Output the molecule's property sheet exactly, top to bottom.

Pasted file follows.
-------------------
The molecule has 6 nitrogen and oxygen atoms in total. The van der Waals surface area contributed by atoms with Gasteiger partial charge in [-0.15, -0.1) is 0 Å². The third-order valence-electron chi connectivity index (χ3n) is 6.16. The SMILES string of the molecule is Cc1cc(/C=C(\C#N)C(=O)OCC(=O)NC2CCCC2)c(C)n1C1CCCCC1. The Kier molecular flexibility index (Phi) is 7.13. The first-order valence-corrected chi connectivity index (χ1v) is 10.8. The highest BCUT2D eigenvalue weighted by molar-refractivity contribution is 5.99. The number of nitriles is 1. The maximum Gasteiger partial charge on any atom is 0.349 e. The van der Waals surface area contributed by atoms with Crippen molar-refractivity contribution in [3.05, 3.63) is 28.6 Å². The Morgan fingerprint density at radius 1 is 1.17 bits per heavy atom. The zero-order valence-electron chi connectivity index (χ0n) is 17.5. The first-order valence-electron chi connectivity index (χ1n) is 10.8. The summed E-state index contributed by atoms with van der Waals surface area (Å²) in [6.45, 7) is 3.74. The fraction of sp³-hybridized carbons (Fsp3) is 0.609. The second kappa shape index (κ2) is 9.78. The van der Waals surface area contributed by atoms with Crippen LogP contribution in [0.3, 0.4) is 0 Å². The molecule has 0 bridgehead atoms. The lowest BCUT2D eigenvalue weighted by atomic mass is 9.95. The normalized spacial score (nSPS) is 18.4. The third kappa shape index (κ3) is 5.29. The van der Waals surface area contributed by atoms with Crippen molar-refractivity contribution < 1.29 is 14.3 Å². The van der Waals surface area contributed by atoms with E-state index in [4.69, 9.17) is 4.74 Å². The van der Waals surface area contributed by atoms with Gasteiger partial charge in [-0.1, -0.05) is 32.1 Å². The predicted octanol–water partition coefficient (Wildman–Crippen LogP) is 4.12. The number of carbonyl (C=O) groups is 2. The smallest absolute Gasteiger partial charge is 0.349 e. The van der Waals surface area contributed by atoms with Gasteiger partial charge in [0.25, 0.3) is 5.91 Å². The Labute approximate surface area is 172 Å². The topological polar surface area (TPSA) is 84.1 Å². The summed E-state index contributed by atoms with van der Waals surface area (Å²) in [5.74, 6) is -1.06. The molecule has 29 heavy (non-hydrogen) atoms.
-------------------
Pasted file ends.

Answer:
The molecule has 6 nitrogen and oxygen atoms in total. The van der Waals surface area contributed by atoms with Gasteiger partial charge in [-0.15, -0.1) is 0 Å². The third-order valence-electron chi connectivity index (χ3n) is 6.16. The SMILES string of the molecule is Cc1cc(/C=C(\C#N)C(=O)OCC(=O)NC2CCCC2)c(C)n1C1CCCCC1. The Kier molecular flexibility index (Phi) is 7.13. The first-order valence-corrected chi connectivity index (χ1v) is 10.8. The highest BCUT2D eigenvalue weighted by molar-refractivity contribution is 5.99. The number of nitriles is 1. The maximum Gasteiger partial charge on any atom is 0.349 e. The van der Waals surface area contributed by atoms with Crippen molar-refractivity contribution in [3.05, 3.63) is 28.6 Å². The Morgan fingerprint density at radius 1 is 1.17 bits per heavy atom. The zero-order valence-electron chi connectivity index (χ0n) is 17.5. The first-order valence-electron chi connectivity index (χ1n) is 10.8. The summed E-state index contributed by atoms with van der Waals surface area (Å²) in [6.45, 7) is 3.74. The fraction of sp³-hybridized carbons (Fsp3) is 0.609. The second kappa shape index (κ2) is 9.78. The van der Waals surface area contributed by atoms with Crippen LogP contribution in [0.3, 0.4) is 0 Å². The molecule has 0 bridgehead atoms. The lowest BCUT2D eigenvalue weighted by atomic mass is 9.95. The normalized spacial score (nSPS) is 18.4. The third kappa shape index (κ3) is 5.29. The van der Waals surface area contributed by atoms with Crippen molar-refractivity contribution < 1.29 is 14.3 Å². The van der Waals surface area contributed by atoms with E-state index in [4.69, 9.17) is 4.74 Å². The van der Waals surface area contributed by atoms with Gasteiger partial charge in [-0.1, -0.05) is 32.1 Å². The predicted octanol–water partition coefficient (Wildman–Crippen LogP) is 4.12. The number of carbonyl (C=O) groups is 2. The smallest absolute Gasteiger partial charge is 0.349 e. The van der Waals surface area contributed by atoms with Gasteiger partial charge in [0.25, 0.3) is 5.91 Å². The Labute approximate surface area is 172 Å². The topological polar surface area (TPSA) is 84.1 Å². The summed E-state index contributed by atoms with van der Waals surface area (Å²) in [5.74, 6) is -1.06. The molecule has 29 heavy (non-hydrogen) atoms.